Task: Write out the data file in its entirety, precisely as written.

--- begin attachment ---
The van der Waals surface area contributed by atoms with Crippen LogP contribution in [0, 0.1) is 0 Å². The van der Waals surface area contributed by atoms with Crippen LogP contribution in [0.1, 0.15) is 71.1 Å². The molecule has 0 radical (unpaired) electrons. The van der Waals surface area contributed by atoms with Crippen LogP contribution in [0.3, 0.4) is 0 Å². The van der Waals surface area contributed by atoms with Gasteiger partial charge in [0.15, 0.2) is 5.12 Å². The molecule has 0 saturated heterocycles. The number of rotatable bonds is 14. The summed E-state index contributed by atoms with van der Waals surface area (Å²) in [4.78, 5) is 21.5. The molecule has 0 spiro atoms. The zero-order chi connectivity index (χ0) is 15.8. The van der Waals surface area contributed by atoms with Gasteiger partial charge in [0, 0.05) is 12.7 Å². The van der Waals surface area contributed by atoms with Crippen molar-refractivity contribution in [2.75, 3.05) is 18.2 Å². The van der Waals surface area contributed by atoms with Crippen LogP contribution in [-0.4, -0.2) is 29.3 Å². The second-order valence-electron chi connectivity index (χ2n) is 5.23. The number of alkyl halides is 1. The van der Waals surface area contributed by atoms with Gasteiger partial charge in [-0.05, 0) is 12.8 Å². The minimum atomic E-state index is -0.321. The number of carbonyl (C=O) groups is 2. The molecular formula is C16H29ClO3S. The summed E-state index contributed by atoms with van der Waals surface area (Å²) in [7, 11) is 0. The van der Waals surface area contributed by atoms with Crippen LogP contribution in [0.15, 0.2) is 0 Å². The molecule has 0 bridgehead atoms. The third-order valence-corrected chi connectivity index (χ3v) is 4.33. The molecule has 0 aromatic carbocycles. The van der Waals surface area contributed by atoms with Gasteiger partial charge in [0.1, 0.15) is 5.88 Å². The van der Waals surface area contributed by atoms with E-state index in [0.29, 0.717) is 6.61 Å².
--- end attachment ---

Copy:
The van der Waals surface area contributed by atoms with Crippen LogP contribution in [0, 0.1) is 0 Å². The van der Waals surface area contributed by atoms with Crippen LogP contribution in [0.1, 0.15) is 71.1 Å². The molecule has 0 radical (unpaired) electrons. The van der Waals surface area contributed by atoms with Crippen LogP contribution in [0.3, 0.4) is 0 Å². The van der Waals surface area contributed by atoms with Gasteiger partial charge in [0.15, 0.2) is 5.12 Å². The molecule has 0 saturated heterocycles. The number of rotatable bonds is 14. The summed E-state index contributed by atoms with van der Waals surface area (Å²) in [4.78, 5) is 21.5. The molecule has 0 spiro atoms. The zero-order chi connectivity index (χ0) is 15.8. The van der Waals surface area contributed by atoms with Gasteiger partial charge in [0, 0.05) is 12.7 Å². The van der Waals surface area contributed by atoms with Crippen molar-refractivity contribution in [2.75, 3.05) is 18.2 Å². The van der Waals surface area contributed by atoms with Crippen LogP contribution in [-0.4, -0.2) is 29.3 Å². The second-order valence-electron chi connectivity index (χ2n) is 5.23. The number of alkyl halides is 1. The van der Waals surface area contributed by atoms with Gasteiger partial charge in [-0.05, 0) is 12.8 Å². The minimum atomic E-state index is -0.321. The number of carbonyl (C=O) groups is 2. The molecular formula is C16H29ClO3S. The summed E-state index contributed by atoms with van der Waals surface area (Å²) in [7, 11) is 0. The van der Waals surface area contributed by atoms with Crippen LogP contribution in [0.15, 0.2) is 0 Å². The molecule has 0 bridgehead atoms. The third-order valence-corrected chi connectivity index (χ3v) is 4.33. The molecule has 0 aromatic carbocycles. The van der Waals surface area contributed by atoms with Gasteiger partial charge in [0.1, 0.15) is 5.88 Å². The van der Waals surface area contributed by atoms with E-state index in [0.29, 0.717) is 6.61 Å².